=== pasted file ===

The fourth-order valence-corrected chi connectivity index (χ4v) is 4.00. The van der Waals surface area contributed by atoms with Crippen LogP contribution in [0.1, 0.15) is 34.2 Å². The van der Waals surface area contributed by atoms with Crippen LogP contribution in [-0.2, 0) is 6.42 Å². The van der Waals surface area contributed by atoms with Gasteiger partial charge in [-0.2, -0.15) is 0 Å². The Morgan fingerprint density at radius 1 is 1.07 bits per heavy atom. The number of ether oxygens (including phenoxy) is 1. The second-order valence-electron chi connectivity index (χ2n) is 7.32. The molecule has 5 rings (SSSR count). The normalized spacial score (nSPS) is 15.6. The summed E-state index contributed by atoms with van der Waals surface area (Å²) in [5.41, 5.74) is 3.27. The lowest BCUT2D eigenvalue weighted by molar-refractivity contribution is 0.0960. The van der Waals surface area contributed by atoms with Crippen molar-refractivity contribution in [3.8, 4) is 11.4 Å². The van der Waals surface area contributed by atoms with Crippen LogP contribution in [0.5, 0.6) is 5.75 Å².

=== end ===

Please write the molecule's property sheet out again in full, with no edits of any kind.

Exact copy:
The fourth-order valence-corrected chi connectivity index (χ4v) is 4.00. The van der Waals surface area contributed by atoms with Crippen LogP contribution in [0.1, 0.15) is 34.2 Å². The van der Waals surface area contributed by atoms with Crippen LogP contribution in [-0.2, 0) is 6.42 Å². The van der Waals surface area contributed by atoms with Gasteiger partial charge in [-0.2, -0.15) is 0 Å². The Morgan fingerprint density at radius 1 is 1.07 bits per heavy atom. The number of ether oxygens (including phenoxy) is 1. The second-order valence-electron chi connectivity index (χ2n) is 7.32. The molecule has 5 rings (SSSR count). The normalized spacial score (nSPS) is 15.6. The summed E-state index contributed by atoms with van der Waals surface area (Å²) in [5.41, 5.74) is 3.27. The lowest BCUT2D eigenvalue weighted by molar-refractivity contribution is 0.0960. The van der Waals surface area contributed by atoms with Crippen molar-refractivity contribution in [3.8, 4) is 11.4 Å². The van der Waals surface area contributed by atoms with Crippen LogP contribution in [0.5, 0.6) is 5.75 Å².